Effectiveness of transcutaneous electrical nerve stimulation for treatment of hyperalgesia and pain

We show that low-frequency Transcutaneous electrical nerve stimulation activates μ-opioid receptors in the spinal cord and the brainstem, whereas highfrequency TENS activates δ-opioid receptors in the spinal cord and the brainstem

Josimari M. DeSantana; Deirdre M. Walsh; Carol Vance; Barbara A. Rakel; Kathleen A. Sluka


Scholarcy highlights

  • Transcutaneous electrical nerve stimulation is a commonly used nonpharmacologic and noninvasive treatment for pain
  • A number of clinical studies show the effectiveness of TENS for pain, there is still much controversy over which conditions to treat with TENS and the adequate parameters to use
  • The purpose of this review is to update the reader on the latest literature concerning TENS: basic science, experimental pain, clinical trials, and systematic reviews
  • These authors compared high- and low-frequency, high- and lowintensity, and segmental versus extrasegmental site of stimulation on pressure pain threshold recorded from the hand. Their analysis found that TENS applied to segmental and extrasegmental sites, at a high intensity using different frequencies at each site, produced the greatest hypoalgesia. These results indicate that the high-intensity currents are the key parameter in TENS applications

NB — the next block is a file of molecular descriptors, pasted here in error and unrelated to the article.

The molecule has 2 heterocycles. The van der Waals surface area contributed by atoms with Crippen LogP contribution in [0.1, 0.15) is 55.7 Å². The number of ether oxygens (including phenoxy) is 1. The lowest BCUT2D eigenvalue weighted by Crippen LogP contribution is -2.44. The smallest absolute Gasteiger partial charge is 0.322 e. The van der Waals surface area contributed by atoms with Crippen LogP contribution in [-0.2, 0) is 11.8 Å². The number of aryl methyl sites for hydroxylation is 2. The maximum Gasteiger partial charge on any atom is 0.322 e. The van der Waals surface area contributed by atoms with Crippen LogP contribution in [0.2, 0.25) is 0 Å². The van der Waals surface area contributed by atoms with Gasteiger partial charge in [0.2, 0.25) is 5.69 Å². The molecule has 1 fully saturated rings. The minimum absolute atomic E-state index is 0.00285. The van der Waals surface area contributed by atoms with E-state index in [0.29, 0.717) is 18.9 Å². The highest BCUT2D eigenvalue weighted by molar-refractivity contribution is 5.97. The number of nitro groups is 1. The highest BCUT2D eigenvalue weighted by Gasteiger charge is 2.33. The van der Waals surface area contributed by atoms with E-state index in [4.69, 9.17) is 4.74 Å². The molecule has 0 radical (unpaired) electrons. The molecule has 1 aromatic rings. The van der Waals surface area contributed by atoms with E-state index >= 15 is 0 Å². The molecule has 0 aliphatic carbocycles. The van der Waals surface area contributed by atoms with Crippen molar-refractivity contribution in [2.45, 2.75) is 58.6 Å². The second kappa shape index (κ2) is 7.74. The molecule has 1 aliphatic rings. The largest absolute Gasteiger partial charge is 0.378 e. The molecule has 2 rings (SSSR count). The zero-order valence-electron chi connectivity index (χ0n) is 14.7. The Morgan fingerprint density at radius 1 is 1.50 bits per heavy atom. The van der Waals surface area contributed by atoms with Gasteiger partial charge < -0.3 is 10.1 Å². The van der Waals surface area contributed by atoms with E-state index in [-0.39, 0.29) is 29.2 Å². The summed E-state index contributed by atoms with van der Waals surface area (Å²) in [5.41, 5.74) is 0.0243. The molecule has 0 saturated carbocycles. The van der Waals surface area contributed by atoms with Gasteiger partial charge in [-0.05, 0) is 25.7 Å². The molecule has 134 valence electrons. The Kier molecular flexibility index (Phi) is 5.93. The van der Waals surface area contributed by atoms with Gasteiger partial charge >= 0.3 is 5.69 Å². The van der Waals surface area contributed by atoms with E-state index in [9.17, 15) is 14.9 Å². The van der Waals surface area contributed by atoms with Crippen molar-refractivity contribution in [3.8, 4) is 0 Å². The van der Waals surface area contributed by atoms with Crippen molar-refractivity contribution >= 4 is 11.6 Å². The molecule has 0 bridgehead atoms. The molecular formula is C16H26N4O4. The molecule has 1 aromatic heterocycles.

• Basic scientific evidence suggests that there are peripheral and central nervous system mechanisms underlying the analgesic action of TENS
  • Studies show that tolerance to repeated application of TENS can be prevented by multiple strategies, both pharmacologic and nonpharmacologic
  • Continued research of Transcutaneous electrical nerve stimulation mechanisms and stimulation parameters in adequately characterized patient populations is critical

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